By Alexey Sukachev
Stadthalle, Rostock, Mecklenburg-Vorpommern, Germany - There are fights which everyone knows are going to last the distance long before the opening bell. There are fights where everyone knows they won't go past the midway point. And then there are those which are expected to end early only to go all way to the final bell. For a while it looked like the WBA light heavyweight showdown between "regular" champion Juergen Braehmer and his famed opponent Enzo Maccarinelli would be of that kind, but it ended prematurely before the mid-point due to the completely shut right eye of the challenger.
As a result, Braehmer got another TKO win in the fifth round and is now 43-2, with 32 KOs, while the Welshman falls down to 38-7, 30 KOs, with all of his losses coming by way of stoppage.
WBA #7 Maccarinelli, once the WBO cruiserweight champion, has been on a roller-coaster ever since his crushing defeat to David Haye six years ago. Back-to-back TKO losses to Ola Afolabi and Denis Lebedev came soon, signalizing the virtual end of Enzo Mac's career. Yet he came back with three first-round KOs over mediocre opposition to lose with a scary, career-ending knockout to Alexander Frenkel. In a strange twist of fate, that KO was indeed career-ending - but for the injury-prone German KO artist Frenkel. Meanwhile, the Welshman's career wasn't over even after the second-round TKO to Ovill McKenzie in late 2012. Enzo Mac resurrected himself once again with a strong showing in 2013, which included a sweet revenge TKO on McKenzie.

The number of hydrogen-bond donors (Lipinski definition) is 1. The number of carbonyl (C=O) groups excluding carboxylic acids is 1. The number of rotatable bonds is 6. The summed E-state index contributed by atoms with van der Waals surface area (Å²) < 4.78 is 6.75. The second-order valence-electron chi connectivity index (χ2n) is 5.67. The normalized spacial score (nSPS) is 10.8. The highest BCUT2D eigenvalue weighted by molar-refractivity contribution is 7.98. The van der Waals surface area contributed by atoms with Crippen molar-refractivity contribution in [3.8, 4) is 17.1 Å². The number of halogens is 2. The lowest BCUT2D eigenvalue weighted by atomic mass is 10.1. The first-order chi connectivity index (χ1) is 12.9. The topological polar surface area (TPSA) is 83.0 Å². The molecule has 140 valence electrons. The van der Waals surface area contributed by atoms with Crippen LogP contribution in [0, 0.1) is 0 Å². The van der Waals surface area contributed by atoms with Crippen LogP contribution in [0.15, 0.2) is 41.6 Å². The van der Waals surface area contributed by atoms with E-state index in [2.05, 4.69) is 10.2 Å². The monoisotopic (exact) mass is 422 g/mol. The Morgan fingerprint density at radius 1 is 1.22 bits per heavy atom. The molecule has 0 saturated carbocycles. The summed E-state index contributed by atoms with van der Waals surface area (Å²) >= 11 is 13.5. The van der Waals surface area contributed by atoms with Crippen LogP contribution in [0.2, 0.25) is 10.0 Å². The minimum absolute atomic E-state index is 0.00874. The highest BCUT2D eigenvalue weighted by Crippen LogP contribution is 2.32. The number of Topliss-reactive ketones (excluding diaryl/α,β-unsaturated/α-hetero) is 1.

Braehmer is familiar with comebacks too, though they had more to do with his out-of-the-ring problems than actual losses. The German talent was out of action for three years between 2002 and 2005, then lost the period between 2010 and 2012 too. In his latest fight, he outscored Marcus Oliveira from the States to acquire a vacant WBA belt, after its previous owner Beibut Shumenov was declared a super champion by the World Boxing Association for whatever it means.
The bout started as hotly as was predicted. Braehmer was in attack mode using hard blows to acknowledge to Maccarinelli that he was well into the fight. The Welshman answered to this challenger with an attack of his own - first with his head, which forced a cut over Braehmer's right eye in the midst of the first. The German showed character by going straight back and hurting the challenger right before the bell with a powerful combo at the ropes.
Braehmer's cut was repaired in between the opening rounds, while Maccarinelli suddenly had his right eye in big trouble. Early into the second that trouble became clearly seen as his eye was almost completely shut. Sensing that his opponent was in trouble, Braehmer began to land accurately to the right side of Enzo Mac's face. He also connected with a major left hand to check the Welshman's guts.
Enzo Maccarinelli was checked carefully by his corner after the end of round three, while well-known boxing traveller (cutman, coach, manager and promoter) Philippe Fondu did his best to fix Enzo's eye. It didn't help him much but the Welshman stormed out of his corner with a clear intention to knock his foe out or, figuratively, die trying. He had some success, hurting Braehmer with a major right hand. The German suddenly felt weak and began to seek salvation in clinches. That continued to be a trend in the fourth, which was clearly for the Welsh, although judges could think otherwise.
In the fifth, Maccarinelli continued to look for a dramatic equalizer but found none. He was also examined by a ringside physician and was allowed to go. Not for long though, as his head coach Gary Lockett chose to untie his pupil's gloves, halting the action after the fifth round.
Braehmer makes the first defense of his title, despite looking ineffective in rounds three-to-five, while Enzo Mac's career could be over after this last major defeat.